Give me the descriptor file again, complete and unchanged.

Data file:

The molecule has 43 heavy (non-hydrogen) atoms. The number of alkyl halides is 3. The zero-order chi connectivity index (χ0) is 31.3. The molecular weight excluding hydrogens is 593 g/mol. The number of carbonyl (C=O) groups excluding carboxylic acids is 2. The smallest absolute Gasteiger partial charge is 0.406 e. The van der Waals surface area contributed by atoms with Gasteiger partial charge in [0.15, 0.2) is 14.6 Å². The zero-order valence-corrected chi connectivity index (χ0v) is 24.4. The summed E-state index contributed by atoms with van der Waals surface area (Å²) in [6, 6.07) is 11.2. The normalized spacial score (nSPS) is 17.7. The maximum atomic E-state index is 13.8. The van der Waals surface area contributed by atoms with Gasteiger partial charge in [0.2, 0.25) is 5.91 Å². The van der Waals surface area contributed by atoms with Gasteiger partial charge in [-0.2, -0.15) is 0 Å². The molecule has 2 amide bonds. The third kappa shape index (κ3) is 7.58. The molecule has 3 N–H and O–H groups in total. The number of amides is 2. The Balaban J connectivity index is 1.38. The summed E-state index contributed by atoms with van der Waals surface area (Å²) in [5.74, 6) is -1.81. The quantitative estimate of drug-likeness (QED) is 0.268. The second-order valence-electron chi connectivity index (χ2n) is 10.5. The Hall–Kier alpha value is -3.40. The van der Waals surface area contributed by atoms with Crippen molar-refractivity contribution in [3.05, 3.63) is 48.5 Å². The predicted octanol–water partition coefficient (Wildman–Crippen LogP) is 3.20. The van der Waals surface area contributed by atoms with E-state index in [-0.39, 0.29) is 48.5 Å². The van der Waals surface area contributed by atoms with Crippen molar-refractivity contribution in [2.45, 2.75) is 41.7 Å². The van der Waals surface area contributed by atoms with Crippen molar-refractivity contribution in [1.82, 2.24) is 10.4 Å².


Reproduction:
The molecule has 43 heavy (non-hydrogen) atoms. The number of alkyl halides is 3. The zero-order chi connectivity index (χ0) is 31.3. The molecular weight excluding hydrogens is 593 g/mol. The number of carbonyl (C=O) groups excluding carboxylic acids is 2. The smallest absolute Gasteiger partial charge is 0.406 e. The van der Waals surface area contributed by atoms with Gasteiger partial charge in [0.15, 0.2) is 14.6 Å². The zero-order valence-corrected chi connectivity index (χ0v) is 24.4. The summed E-state index contributed by atoms with van der Waals surface area (Å²) in [6, 6.07) is 11.2. The normalized spacial score (nSPS) is 17.7. The maximum atomic E-state index is 13.8. The van der Waals surface area contributed by atoms with Gasteiger partial charge in [0.2, 0.25) is 5.91 Å². The van der Waals surface area contributed by atoms with Gasteiger partial charge in [-0.2, -0.15) is 0 Å². The molecule has 2 amide bonds. The third kappa shape index (κ3) is 7.58. The molecule has 3 N–H and O–H groups in total. The number of amides is 2. The Balaban J connectivity index is 1.38. The summed E-state index contributed by atoms with van der Waals surface area (Å²) in [5.74, 6) is -1.81. The quantitative estimate of drug-likeness (QED) is 0.268. The second-order valence-electron chi connectivity index (χ2n) is 10.5. The Hall–Kier alpha value is -3.40. The van der Waals surface area contributed by atoms with Crippen molar-refractivity contribution in [3.05, 3.63) is 48.5 Å². The predicted octanol–water partition coefficient (Wildman–Crippen LogP) is 3.20. The van der Waals surface area contributed by atoms with E-state index in [-0.39, 0.29) is 48.5 Å². The van der Waals surface area contributed by atoms with Crippen molar-refractivity contribution in [2.45, 2.75) is 41.7 Å². The van der Waals surface area contributed by atoms with Crippen molar-refractivity contribution in [1.82, 2.24) is 10.4 Å².